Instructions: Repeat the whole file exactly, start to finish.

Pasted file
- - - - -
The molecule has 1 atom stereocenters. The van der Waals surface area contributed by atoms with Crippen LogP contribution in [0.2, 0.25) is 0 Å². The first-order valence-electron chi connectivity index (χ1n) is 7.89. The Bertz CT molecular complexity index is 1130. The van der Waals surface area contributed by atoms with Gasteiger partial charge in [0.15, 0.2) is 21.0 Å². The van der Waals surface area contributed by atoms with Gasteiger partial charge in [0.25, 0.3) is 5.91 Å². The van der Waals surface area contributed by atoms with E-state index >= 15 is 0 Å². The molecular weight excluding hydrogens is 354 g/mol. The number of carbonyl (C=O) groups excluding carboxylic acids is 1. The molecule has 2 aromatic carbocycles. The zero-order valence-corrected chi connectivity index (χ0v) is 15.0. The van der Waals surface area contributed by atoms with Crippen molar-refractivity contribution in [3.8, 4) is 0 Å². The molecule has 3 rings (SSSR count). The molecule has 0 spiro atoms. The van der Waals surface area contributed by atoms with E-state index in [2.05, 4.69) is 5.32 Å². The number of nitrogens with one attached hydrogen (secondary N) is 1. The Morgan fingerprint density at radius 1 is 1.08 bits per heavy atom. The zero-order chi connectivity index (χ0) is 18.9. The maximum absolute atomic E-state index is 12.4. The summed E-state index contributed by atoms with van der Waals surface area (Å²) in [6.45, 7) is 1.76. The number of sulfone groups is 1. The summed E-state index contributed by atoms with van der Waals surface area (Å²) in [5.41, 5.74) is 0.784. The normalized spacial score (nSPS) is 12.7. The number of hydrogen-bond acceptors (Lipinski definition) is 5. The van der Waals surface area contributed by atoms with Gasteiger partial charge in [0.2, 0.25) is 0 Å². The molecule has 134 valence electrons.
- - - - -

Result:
The molecule has 1 atom stereocenters. The van der Waals surface area contributed by atoms with Crippen LogP contribution in [0.2, 0.25) is 0 Å². The first-order valence-electron chi connectivity index (χ1n) is 7.89. The Bertz CT molecular complexity index is 1130. The van der Waals surface area contributed by atoms with Gasteiger partial charge in [0.15, 0.2) is 21.0 Å². The van der Waals surface area contributed by atoms with Gasteiger partial charge in [0.25, 0.3) is 5.91 Å². The van der Waals surface area contributed by atoms with E-state index >= 15 is 0 Å². The molecular weight excluding hydrogens is 354 g/mol. The number of carbonyl (C=O) groups excluding carboxylic acids is 1. The molecule has 2 aromatic carbocycles. The zero-order valence-corrected chi connectivity index (χ0v) is 15.0. The van der Waals surface area contributed by atoms with Crippen molar-refractivity contribution in [3.8, 4) is 0 Å². The molecule has 3 rings (SSSR count). The molecule has 0 spiro atoms. The van der Waals surface area contributed by atoms with E-state index in [2.05, 4.69) is 5.32 Å². The number of nitrogens with one attached hydrogen (secondary N) is 1. The Morgan fingerprint density at radius 1 is 1.08 bits per heavy atom. The zero-order chi connectivity index (χ0) is 18.9. The maximum absolute atomic E-state index is 12.4. The summed E-state index contributed by atoms with van der Waals surface area (Å²) in [6.45, 7) is 1.76. The number of sulfone groups is 1. The summed E-state index contributed by atoms with van der Waals surface area (Å²) in [5.41, 5.74) is 0.784. The normalized spacial score (nSPS) is 12.7. The number of hydrogen-bond acceptors (Lipinski definition) is 5. The van der Waals surface area contributed by atoms with Gasteiger partial charge in [0.2, 0.25) is 0 Å². The molecule has 134 valence electrons.